How to deal with feelings of loneliness?
If you feel lonely for a long time, you may tend to simply surrender, to give up the hope of ever being able to satisfy your need for meaningful connections. You simply accept that you feel lonely and that things will remain that way for the rest of your life. But sustained loneliness can have a major impact on your mental and physical health.
You can also see the feeling of loneliness as a warning. As a signal that something is wrong and you need to do something about it. “Loneliness creates a space in which we can reflect on our relationship to others, and feel how much we actually need them,” Philosopher Lars Svendsen says. And social neuroscientist John Cacioppo sees loneliness as “a stimulus to get humans to pay more attention to their social connections, and to reach out towards others.”
Now that sounds nice, but it’s not that simple. The problem is that loneliness makes us, in the words of psychologist Guy Winch, “extremely hesitant to create new opportunities for social engagement or to take advantage of existing ones.”
Going out and meeting people is part of the solution, but not the whole solution. After all, you do not so much lack the possibility of social interaction as you lack meaningful connections. And lasting, meaningful connections don’t just happen. Overcoming loneliness, says loneliness expert Olivia Laing, is “something which cannot be achieved by sheer willpower or by simply getting out more, but only by developing intimate connections.”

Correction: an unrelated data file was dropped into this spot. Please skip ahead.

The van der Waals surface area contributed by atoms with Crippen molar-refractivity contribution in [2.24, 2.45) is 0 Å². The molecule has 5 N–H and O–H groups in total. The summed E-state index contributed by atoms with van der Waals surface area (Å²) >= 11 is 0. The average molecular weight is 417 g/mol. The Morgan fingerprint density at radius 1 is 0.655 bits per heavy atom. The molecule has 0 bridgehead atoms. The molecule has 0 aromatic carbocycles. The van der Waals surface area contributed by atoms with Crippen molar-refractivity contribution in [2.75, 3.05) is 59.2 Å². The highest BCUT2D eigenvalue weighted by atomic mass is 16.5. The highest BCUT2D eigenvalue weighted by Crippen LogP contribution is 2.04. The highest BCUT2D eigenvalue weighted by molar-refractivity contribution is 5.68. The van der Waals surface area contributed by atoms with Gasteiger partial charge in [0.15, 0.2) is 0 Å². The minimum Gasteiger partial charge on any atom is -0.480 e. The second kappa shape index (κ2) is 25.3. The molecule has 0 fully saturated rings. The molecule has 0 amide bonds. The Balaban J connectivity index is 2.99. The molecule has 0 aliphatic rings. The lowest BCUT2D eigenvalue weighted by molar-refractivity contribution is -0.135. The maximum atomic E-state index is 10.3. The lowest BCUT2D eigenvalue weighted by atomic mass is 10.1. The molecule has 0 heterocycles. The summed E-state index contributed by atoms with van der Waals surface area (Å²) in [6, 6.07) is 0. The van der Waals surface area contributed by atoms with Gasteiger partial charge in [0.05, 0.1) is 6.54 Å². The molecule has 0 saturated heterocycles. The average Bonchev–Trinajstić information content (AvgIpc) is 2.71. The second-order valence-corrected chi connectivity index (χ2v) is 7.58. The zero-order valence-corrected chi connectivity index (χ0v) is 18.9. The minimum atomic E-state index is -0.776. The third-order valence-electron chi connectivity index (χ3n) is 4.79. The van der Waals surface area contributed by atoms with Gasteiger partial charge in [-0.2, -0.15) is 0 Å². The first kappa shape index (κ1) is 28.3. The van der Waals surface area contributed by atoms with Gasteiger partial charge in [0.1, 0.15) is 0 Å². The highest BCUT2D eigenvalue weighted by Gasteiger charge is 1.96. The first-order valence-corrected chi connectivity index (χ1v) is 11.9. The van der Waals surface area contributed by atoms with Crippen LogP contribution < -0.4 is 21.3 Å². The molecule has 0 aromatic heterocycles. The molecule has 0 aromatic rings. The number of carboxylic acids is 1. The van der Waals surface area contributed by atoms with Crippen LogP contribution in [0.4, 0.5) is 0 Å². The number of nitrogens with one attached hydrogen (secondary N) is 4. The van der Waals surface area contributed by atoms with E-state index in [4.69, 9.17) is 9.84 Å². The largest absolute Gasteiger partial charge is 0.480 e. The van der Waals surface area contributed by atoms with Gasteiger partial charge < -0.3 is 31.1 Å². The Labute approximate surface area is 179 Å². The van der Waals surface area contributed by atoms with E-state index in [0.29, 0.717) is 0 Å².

Now, because feelings of loneliness are the result of your personal situation and needs, there is no simple one-size-fits-all step-by-step plan to get rid of your loneliness. You can, however, try a number of things to establish social contacts – and thus at least increase the chance of lasting, meaningful connections.
It’s not going to be easy. It’s going to take time and a lot of effort. Your past experiences and your expectations may make you feel hesitant. There may be disappointments. You may not succeed. Keeping things the way they are is a lot safer, but the price you will pay is that you will remain feeling lonely.
Reaching out means you will feel vulnerable. But it’s the only way. It starts with simply making a decision. Decide that you are not going to surrender to your loneliness, you are going to do something about it. You are going to reach out and meet people. Making that decision and committing to it is the first step towards change.
One thing you know for sure: If you stay alone at home and do nothing, nothing will change. Like Cacioppo notes, tackling your loneliness “is both as simple and as difficult as being open and available to others.”
And remember: Many people struggle with this. You are not alone!